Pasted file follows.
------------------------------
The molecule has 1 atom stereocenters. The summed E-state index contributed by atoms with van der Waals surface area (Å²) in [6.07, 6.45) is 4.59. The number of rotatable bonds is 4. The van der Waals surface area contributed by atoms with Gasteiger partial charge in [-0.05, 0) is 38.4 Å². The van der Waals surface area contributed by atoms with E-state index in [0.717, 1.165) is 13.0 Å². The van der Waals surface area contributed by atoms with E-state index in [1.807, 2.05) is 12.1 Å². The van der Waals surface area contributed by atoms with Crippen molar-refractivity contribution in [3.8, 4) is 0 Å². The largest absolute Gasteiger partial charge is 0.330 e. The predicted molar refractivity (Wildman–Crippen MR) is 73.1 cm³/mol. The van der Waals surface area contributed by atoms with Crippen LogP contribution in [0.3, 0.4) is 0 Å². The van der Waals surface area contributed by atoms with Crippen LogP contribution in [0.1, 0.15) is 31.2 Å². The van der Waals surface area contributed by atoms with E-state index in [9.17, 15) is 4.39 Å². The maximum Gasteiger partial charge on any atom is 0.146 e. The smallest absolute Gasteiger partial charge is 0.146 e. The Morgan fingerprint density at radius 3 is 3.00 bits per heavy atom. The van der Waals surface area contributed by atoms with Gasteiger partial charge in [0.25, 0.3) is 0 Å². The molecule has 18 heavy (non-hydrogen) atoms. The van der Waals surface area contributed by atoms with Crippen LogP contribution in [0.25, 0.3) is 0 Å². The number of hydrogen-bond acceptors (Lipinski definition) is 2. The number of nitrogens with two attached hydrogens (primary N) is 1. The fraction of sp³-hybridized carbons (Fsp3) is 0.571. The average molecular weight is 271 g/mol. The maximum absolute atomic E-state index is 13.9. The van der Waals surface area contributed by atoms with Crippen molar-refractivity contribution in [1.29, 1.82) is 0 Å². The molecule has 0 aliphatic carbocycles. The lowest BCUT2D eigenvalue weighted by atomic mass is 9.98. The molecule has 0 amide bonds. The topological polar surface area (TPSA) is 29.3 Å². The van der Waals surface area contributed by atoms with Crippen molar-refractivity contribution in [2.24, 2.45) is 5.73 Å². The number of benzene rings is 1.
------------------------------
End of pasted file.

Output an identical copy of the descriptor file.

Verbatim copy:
The molecule has 1 atom stereocenters. The summed E-state index contributed by atoms with van der Waals surface area (Å²) in [6.07, 6.45) is 4.59. The number of rotatable bonds is 4. The van der Waals surface area contributed by atoms with Gasteiger partial charge in [-0.05, 0) is 38.4 Å². The van der Waals surface area contributed by atoms with E-state index in [0.717, 1.165) is 13.0 Å². The van der Waals surface area contributed by atoms with E-state index in [1.807, 2.05) is 12.1 Å². The van der Waals surface area contributed by atoms with Crippen molar-refractivity contribution in [3.8, 4) is 0 Å². The largest absolute Gasteiger partial charge is 0.330 e. The predicted molar refractivity (Wildman–Crippen MR) is 73.1 cm³/mol. The van der Waals surface area contributed by atoms with Crippen LogP contribution in [0.3, 0.4) is 0 Å². The van der Waals surface area contributed by atoms with Crippen LogP contribution in [0.1, 0.15) is 31.2 Å². The van der Waals surface area contributed by atoms with E-state index in [9.17, 15) is 4.39 Å². The maximum Gasteiger partial charge on any atom is 0.146 e. The smallest absolute Gasteiger partial charge is 0.146 e. The Morgan fingerprint density at radius 3 is 3.00 bits per heavy atom. The van der Waals surface area contributed by atoms with Gasteiger partial charge in [0.25, 0.3) is 0 Å². The molecule has 18 heavy (non-hydrogen) atoms. The van der Waals surface area contributed by atoms with Crippen LogP contribution in [0.25, 0.3) is 0 Å². The number of hydrogen-bond acceptors (Lipinski definition) is 2. The number of nitrogens with two attached hydrogens (primary N) is 1. The fraction of sp³-hybridized carbons (Fsp3) is 0.571. The average molecular weight is 271 g/mol. The maximum absolute atomic E-state index is 13.9. The van der Waals surface area contributed by atoms with Crippen molar-refractivity contribution in [1.29, 1.82) is 0 Å². The molecule has 0 aliphatic carbocycles. The lowest BCUT2D eigenvalue weighted by atomic mass is 9.98. The molecule has 0 amide bonds. The topological polar surface area (TPSA) is 29.3 Å². The van der Waals surface area contributed by atoms with Crippen molar-refractivity contribution in [2.24, 2.45) is 5.73 Å². The number of benzene rings is 1.